The films packs a fair amount of events into the first half-hour or so, including a life-altering car accident for which Russell goes to jail, and by the time the brothers are reunited, prison has changed one of them, Iraq has ruined the other, and events have been set in motion that will spill all of that aforementioned blood. The film is fairly lean, narratively speaking. There's a very simple linear quality to the storytelling, and there are some powerful moments here, some really lovely performance work across the board. Zoe Saldana, for example, plays the woman who Russell was living with before he went to prison, and while he was away, she ended up with someone else. They have one moment, their first real conversation after his release, that is shattering, and they both play it so well that I wish more of the film dealt with the simple consequences of his mistake.

Cooper can't resist the big image, though, and he simply can't make some of them work. In particular, there is a major sequence here that is intercut with scenes of Russell and Uncle Red (Sam Shepard) hunting for deer, as firmly on the metaphorical nose as anything I've seen this year. The material is so delicate that if it's really going to land, it's got to be underplayed, and the film's biggest problem is that the decision seems to have been made somewhere along the way that this is A Very Serious Film. I think Dickon Hichliffe's score is outstanding, ethereal and haunting, and Masanobu Takayanagi's photography is a fascinating exercise in darkness. It is a very well-crafted film, and I have no doubt it is exactly the film that Cooper set out to make. It mistakes being dour for being serious, though, and Cooper hits one note so hard for the entire film that it becomes oppressive.

Both Bale and Affleck are very good in the film, and the way they play almost everything as buried, punctuated by small explosions that define them, it's a real study in control. Dafoe is good as well, and Shepard plays things close to the vest in a way I found very compelling. Harrelson is great here, and thinking about this guy and the lead from "Killer Joe" working together in whatever HBO's "True Detective" is has me very excited. Harrelson's always been willing to explore his darker side, but this guy is a special level of lizard-brain killer, and Harrelson plays him as a collection of bad impulses wearing skin. The film does a nice job of setting the stage for a confrontation between Harrelson and Bale, and while that is indeed the master plan, I think the film is so determined to play in a minor key that it never fully embraces that structure, muting things at the wrong moment. And for a film that hammers metaphors as hard as this one does in places, it seems to muddle its own message in the final stretch where it really matters.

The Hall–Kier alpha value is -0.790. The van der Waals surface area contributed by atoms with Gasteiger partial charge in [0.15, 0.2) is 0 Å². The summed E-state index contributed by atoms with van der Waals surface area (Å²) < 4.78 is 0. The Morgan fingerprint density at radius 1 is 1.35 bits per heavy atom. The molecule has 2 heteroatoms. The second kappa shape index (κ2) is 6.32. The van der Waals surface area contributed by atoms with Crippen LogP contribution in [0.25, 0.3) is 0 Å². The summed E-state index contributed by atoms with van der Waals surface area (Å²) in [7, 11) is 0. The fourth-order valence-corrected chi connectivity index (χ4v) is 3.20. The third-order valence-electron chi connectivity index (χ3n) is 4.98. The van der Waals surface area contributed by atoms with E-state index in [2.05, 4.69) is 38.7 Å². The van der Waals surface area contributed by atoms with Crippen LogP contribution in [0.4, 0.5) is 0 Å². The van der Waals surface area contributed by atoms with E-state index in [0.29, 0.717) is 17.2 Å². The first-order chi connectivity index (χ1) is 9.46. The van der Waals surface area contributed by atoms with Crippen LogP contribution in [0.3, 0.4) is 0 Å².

There's a beautiful little film by Sean Penn called "The Indian Runner" that he based on a Bruce Springsteen song called "Highway Patrolman." It features David Morse and Viggo Mortensen as brothers who play out a dynamic that's very much like the one in this film, with Mortensen as the troubled, damaged soul and Morse as the one who tries to save his brother from himself. It's unfair to say that a new film doesn't work because an old one does, but it's also hard for me not to make the comparison. There's such a strong thematic similarity, and while "The Indian Runner" took time to make me fully invest in these brothers, in the way their family worked, and in the horrible, inevitable slide towards violence that is threatened from the film's opening moments, "Out Of The Furnace" seems less assured in the way it attempts those same things. Cooper is undeniably talented, and especially so when it comes to working with his cast, but his new film's ambition is not equaled by its accomplishment.

"Out Of The Furnace" opens in theaters December 6, 2013.